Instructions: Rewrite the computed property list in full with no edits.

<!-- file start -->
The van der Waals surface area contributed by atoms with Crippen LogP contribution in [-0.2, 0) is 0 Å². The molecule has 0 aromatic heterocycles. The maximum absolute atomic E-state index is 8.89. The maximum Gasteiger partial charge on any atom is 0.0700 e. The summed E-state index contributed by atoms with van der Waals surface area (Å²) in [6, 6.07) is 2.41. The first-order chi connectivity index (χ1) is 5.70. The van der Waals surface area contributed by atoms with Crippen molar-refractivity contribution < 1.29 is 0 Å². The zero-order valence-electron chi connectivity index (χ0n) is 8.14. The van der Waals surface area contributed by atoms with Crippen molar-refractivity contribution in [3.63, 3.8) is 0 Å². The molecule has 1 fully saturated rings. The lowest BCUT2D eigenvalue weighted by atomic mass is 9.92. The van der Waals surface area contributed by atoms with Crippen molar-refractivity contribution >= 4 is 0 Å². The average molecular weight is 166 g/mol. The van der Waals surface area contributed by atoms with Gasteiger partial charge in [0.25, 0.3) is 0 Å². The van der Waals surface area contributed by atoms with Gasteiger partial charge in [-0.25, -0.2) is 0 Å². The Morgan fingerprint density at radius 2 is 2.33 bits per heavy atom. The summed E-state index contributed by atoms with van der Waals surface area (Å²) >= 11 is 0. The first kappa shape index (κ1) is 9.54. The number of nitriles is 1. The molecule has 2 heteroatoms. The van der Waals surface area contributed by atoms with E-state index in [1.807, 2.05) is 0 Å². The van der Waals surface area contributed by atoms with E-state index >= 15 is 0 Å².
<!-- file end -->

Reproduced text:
The van der Waals surface area contributed by atoms with Crippen LogP contribution in [-0.2, 0) is 0 Å². The molecule has 0 aromatic heterocycles. The maximum absolute atomic E-state index is 8.89. The maximum Gasteiger partial charge on any atom is 0.0700 e. The summed E-state index contributed by atoms with van der Waals surface area (Å²) in [6, 6.07) is 2.41. The first-order chi connectivity index (χ1) is 5.70. The van der Waals surface area contributed by atoms with Crippen molar-refractivity contribution < 1.29 is 0 Å². The zero-order valence-electron chi connectivity index (χ0n) is 8.14. The van der Waals surface area contributed by atoms with Crippen molar-refractivity contribution in [3.63, 3.8) is 0 Å². The molecule has 1 fully saturated rings. The lowest BCUT2D eigenvalue weighted by atomic mass is 9.92. The van der Waals surface area contributed by atoms with Crippen molar-refractivity contribution >= 4 is 0 Å². The average molecular weight is 166 g/mol. The van der Waals surface area contributed by atoms with Gasteiger partial charge in [0.25, 0.3) is 0 Å². The van der Waals surface area contributed by atoms with Gasteiger partial charge in [-0.25, -0.2) is 0 Å². The Morgan fingerprint density at radius 2 is 2.33 bits per heavy atom. The summed E-state index contributed by atoms with van der Waals surface area (Å²) >= 11 is 0. The first kappa shape index (κ1) is 9.54. The number of nitriles is 1. The molecule has 2 heteroatoms. The van der Waals surface area contributed by atoms with E-state index in [1.807, 2.05) is 0 Å². The van der Waals surface area contributed by atoms with E-state index >= 15 is 0 Å².